The row came during an appearance by Jeremy Corbyn at the Engineering Employers’ Federation conference in London on Tuesday.
Steph McGovern, the financial journalist and breakfast TV presenter, was chairing the event.
During his address, the veteran left-winger vowed to stop hostile takeovers of British firms by broadening the scope of public interest tests.
But the atmosphere in the room changed when Channel 4 journalist Siobhan Kennedy tried to ask him a question.
Mr Corbyn looked perplexed, saying: “I thought this was a meeting at which engineering employers got the chance to ask questions rather than the media who get lots of chances.”
She asked: “Does that mean I can’t ask a question?”
Ms McGovern then shut her down, snapping: “I’m afraid not, sorry.”
That decision was loudly cheered by business leaders in the crowd, but the journalist was left fuming.
She hit out on Twitter afterwards, writing it was “Extraordinary but true!”
The reporter said: “I was going to ask him an economic/manufacturing/mad max question!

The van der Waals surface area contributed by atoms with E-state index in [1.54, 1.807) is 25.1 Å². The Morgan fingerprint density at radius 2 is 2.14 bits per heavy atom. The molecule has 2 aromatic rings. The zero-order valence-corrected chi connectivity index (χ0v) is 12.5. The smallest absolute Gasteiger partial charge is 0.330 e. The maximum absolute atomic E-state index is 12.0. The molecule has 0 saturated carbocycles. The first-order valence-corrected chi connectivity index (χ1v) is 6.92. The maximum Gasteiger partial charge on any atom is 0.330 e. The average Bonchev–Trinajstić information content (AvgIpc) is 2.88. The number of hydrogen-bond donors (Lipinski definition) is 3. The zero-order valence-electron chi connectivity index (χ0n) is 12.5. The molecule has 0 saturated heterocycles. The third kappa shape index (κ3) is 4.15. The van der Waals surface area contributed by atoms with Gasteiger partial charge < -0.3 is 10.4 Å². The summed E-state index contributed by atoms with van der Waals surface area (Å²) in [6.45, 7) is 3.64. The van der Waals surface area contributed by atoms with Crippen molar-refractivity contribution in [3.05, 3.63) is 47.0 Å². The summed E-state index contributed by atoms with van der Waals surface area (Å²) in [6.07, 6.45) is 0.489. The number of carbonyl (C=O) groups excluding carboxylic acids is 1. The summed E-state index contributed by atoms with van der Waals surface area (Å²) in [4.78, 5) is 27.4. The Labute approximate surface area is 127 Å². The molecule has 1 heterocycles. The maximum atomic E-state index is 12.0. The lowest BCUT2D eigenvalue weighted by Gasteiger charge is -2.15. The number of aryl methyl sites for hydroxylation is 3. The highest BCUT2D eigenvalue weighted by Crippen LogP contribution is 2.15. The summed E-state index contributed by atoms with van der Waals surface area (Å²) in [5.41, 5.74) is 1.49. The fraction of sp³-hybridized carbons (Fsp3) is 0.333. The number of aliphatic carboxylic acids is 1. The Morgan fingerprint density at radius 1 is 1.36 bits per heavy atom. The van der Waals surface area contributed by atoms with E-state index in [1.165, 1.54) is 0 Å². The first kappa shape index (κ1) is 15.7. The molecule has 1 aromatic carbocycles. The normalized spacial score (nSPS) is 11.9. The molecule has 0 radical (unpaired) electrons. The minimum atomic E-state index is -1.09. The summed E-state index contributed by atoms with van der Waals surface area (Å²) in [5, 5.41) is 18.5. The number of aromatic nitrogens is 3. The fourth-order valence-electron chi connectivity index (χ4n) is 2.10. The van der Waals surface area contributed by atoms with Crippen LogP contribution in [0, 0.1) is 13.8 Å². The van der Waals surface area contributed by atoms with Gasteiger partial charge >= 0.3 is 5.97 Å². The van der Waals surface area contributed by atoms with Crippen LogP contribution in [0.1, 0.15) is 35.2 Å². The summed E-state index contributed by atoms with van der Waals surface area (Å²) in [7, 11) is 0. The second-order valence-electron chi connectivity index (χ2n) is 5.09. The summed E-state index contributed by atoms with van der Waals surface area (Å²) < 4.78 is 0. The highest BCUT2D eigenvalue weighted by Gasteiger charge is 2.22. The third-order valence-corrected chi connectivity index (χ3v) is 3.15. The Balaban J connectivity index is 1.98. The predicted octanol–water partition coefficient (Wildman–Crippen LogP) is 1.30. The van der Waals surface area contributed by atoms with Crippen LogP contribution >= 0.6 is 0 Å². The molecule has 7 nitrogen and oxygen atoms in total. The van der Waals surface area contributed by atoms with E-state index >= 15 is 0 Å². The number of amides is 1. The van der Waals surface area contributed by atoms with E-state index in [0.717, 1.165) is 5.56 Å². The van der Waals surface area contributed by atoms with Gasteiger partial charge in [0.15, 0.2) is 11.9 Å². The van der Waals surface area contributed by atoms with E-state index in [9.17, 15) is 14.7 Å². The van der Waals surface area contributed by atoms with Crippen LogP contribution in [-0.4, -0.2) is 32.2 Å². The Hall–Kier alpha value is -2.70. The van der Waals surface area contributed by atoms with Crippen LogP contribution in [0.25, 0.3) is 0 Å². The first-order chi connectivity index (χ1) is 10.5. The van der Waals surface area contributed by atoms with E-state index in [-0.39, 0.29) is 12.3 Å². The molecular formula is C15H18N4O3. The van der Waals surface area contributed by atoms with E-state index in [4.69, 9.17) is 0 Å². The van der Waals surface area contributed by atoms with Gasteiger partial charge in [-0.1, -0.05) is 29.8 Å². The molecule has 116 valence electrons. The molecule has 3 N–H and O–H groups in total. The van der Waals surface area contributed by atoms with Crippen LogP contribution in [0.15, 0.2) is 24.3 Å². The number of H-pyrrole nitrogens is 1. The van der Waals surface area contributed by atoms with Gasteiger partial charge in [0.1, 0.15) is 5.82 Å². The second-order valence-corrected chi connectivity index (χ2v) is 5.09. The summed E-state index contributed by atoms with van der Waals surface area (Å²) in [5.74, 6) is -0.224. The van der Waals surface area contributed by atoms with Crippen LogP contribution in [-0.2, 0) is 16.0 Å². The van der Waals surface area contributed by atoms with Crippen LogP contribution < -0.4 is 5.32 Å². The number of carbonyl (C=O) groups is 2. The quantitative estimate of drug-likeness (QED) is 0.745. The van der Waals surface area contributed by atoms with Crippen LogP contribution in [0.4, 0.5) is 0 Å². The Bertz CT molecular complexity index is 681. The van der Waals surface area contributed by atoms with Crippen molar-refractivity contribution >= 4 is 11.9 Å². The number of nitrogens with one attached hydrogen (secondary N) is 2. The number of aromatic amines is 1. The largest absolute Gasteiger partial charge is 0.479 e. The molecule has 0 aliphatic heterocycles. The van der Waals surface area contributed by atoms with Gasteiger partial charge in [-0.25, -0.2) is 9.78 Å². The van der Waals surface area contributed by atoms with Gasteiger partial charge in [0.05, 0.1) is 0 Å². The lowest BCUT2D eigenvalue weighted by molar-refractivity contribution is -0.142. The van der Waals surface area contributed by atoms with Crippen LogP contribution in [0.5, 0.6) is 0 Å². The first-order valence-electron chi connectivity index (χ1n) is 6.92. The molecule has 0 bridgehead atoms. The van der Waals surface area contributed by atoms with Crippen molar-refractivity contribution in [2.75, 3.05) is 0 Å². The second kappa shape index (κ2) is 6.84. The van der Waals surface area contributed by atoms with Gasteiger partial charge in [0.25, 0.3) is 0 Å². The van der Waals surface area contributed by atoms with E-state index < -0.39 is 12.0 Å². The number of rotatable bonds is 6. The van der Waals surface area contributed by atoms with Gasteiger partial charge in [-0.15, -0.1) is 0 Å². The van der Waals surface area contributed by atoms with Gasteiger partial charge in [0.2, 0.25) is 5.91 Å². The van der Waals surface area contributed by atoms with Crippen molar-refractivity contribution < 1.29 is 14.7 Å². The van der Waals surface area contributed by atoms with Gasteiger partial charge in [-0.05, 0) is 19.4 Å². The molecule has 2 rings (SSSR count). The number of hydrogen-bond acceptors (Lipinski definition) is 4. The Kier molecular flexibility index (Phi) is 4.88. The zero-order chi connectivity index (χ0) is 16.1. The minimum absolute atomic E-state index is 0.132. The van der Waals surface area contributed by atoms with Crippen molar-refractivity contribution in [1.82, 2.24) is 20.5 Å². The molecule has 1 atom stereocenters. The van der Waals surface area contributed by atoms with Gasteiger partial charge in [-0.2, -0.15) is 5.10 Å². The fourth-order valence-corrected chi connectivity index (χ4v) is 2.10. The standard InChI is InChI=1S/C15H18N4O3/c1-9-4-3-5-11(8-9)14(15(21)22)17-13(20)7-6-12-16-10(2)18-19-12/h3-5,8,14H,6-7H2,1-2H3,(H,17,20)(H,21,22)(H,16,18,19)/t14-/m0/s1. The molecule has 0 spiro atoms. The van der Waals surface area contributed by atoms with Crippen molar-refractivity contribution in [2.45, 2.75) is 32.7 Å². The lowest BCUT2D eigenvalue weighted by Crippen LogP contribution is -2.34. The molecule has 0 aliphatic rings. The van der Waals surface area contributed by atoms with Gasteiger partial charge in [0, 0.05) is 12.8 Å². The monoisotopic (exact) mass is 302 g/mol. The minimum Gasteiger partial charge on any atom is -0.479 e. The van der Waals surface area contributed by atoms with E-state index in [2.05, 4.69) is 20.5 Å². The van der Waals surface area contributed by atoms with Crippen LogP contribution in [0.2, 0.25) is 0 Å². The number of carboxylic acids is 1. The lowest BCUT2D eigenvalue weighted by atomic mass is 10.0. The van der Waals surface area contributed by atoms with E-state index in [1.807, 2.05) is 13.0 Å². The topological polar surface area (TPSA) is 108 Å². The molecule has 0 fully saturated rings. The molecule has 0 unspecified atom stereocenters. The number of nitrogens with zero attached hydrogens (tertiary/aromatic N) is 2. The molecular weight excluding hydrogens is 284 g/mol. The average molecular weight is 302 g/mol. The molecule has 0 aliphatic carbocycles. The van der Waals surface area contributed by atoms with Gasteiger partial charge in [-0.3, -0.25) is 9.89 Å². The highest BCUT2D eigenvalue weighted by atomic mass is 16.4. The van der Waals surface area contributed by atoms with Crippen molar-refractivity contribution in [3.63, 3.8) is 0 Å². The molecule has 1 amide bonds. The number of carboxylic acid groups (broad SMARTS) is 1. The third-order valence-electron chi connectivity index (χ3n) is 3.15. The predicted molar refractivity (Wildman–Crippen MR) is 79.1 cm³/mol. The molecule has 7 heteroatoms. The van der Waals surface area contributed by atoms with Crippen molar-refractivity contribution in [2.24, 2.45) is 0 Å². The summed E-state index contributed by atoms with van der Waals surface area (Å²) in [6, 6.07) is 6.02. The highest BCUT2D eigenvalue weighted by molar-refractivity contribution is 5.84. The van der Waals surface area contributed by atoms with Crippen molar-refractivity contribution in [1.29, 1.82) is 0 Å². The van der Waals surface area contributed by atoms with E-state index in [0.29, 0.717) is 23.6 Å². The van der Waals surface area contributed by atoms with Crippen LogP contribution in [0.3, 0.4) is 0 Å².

“He should have taken one more and then moved on to the room rather than rudely shut me down before I’d opened my mouth.”
And she later tweeted Ms McGovern, saying: “Hey Steph – disappointed you let Jeremy Corbyn shut me down. You’re a journalist too.
“He can’t refuse to answer my question based on my name.
“It was a legitimate question about manufacturing and the future of the British economy.”
The host replied: I’m sorry – but you heard the crowd, they’d had enough of media questions and wanted manufacturers to get a chance.
“It wasn’t a press conference and the organisers had told me to stop media questions.
“We’d already had two by the time you said where you were from.”
Jeremy Corbyn has a history of reacting badly to questions and criticism from the press.
In July 2016, video appeared to show him being held back from a Channel Four reporter who asked him about his leadership troubles.
He also accused an ITN journalist of “harassment” later that year after she tried to quit him about holding an early election.
And just this week he lashed out at the press again following days of criticism on national frontpages over criticism of his Cold War past.
He responded by vowing to clamp down on media bosses, threatening: “The general election showed the media barons are losing their influence and social media means their bad old habits are becoming less and less relevant.
“But instead of learning these lessons they’re continuing to resort to lies and smears. Their readers, you, all of us, deserve so much better.
“Well, we’ve got news for them: change is coming.”